In order not to bore you with a million-word post, I’ll condense our trip into three sections: Part I will be Vienna and Budapest; Part II Barcelona; Part III will be Lyon and Paris.

I’ll let you know from the get-go that our weather pretty much sucked! If it wasn’t dark gloomy skies and chilly temperatures then it was dark gloomy skies with chilly temperatures teaming with rain. But that didn’t slow us down as much as … oops! There I go getting ahead of myself again. We did have a few nice days, and you’ll see which one’s in the photos. Those of you on my Facebook have had glimpses of our holiday already…so now I hope you enjoy the narrative!

As you know, we landed in Vienna pretty much unscathed, even though beauty sleep avoided us; we had anticipation and adrenaline pretty much on our side, so we were ready for the experience. JT booked us into the Radisson Blu which is in the inner circle in Vienna; the cab from the airport was rather pricey, so if you don’t over-packed (like I did) you may want to take the commuter train which is much less expensive. Quite surprisingly our room was ready at the bright and early arrival time of 10:30am and we were quite pleased because we like to unpack and freshen up after such a long flight (8 hours from Toronto). We set out on a mission to find a lunch place and look around the city. We’ve been many times before (it’s a perfect spot to pick up a rental car and drive the 2-3 hours to Budapest, and it has many intercontinental connector flights to facilitate our adventures) so we were just walking around to air our heads and check out the new/renovated shops.

One of my favourite stops is the Julius Meinl specialty grocer right in the Graben. It’s a feast for the eyes and stomach. The chocolate section is unparalleled!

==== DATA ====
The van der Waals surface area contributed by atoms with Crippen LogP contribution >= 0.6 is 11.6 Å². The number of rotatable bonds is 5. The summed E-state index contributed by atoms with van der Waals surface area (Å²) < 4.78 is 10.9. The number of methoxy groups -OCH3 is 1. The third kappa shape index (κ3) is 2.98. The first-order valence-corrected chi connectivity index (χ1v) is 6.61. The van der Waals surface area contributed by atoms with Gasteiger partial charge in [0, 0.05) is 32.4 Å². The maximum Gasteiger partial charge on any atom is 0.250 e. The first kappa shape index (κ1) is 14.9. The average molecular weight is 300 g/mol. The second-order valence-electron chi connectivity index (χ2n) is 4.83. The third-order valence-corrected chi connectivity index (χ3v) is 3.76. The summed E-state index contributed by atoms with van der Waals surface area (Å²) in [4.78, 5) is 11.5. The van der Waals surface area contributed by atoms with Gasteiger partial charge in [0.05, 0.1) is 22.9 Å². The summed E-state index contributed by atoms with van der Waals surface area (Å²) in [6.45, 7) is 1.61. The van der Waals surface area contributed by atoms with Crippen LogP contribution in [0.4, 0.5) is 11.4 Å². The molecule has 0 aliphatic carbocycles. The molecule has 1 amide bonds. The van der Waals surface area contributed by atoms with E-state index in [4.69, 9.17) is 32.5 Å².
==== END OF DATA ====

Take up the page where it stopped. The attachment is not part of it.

This is just one of the aisles for the chocolate section. It spans about 1/4 of the entire store.

I just couldn’t resist a chocolate bunny box, image by Andy Warhol. This one is for my friend Genie all the way down under in New Zealand, a fellow bunny lover.

As you can see, Austria is not cheap. In fact, breakfast in our hotel was a lofty 28 Euros (about 35 Canadian dollars) per person. We decided to order one and share, and it’s a good thing we did, even one was more food than we both could eat.

We chose Danieli for lunch and Huth for dinner (which I’ve talked about in my first post about Vienna).

Here is a lovely picture of Danieli and my delicious salad.

A very nice Italian Restaurant in the Graben

I just can’t get enough of this delicious salad. They just call this cheese Bufala Mozzarella

Budapest was a trip to visit family. My dear uncle passed away over a year ago and I haven’t been back since so it was a rather emotionally stressful time for me. I am pleased to say that all went well, and although there were a few moments of water works, it went rather smoothly. My family lives on Rosa Domb (Rose Hill) in Buda, which is the quieter side of Budapest. They used to live in the heart of it all in Pest, but about 30 years ago decided to move in preparation for their retirement. They have a lovely four-story town-house. We packed 22kg (about 50lbs) into each of our cases, and the guest room is…you guessed it, on the fourth floor! Now these were likely the most luxurious steps of all the steps we encountered on our trip, there were worse. And I was very lucky that my cousin and JT carried my over-packed case all the way up (I’m re-thinking this packing business in the future!).
We ate like kings for the four days in Budapest!

This was our welcome lunch. The Hungarians eat their main meal at noon on weekends. It’s stuffed pork tenderloin with prunes, cooked beets, carrots, mashed potatoes and white asparagus.

A typical “dinner” served anywhere between 6-9pm. Cold cuts, cheeses, tomatoes, Hungarian peppers, radishes and fresh bread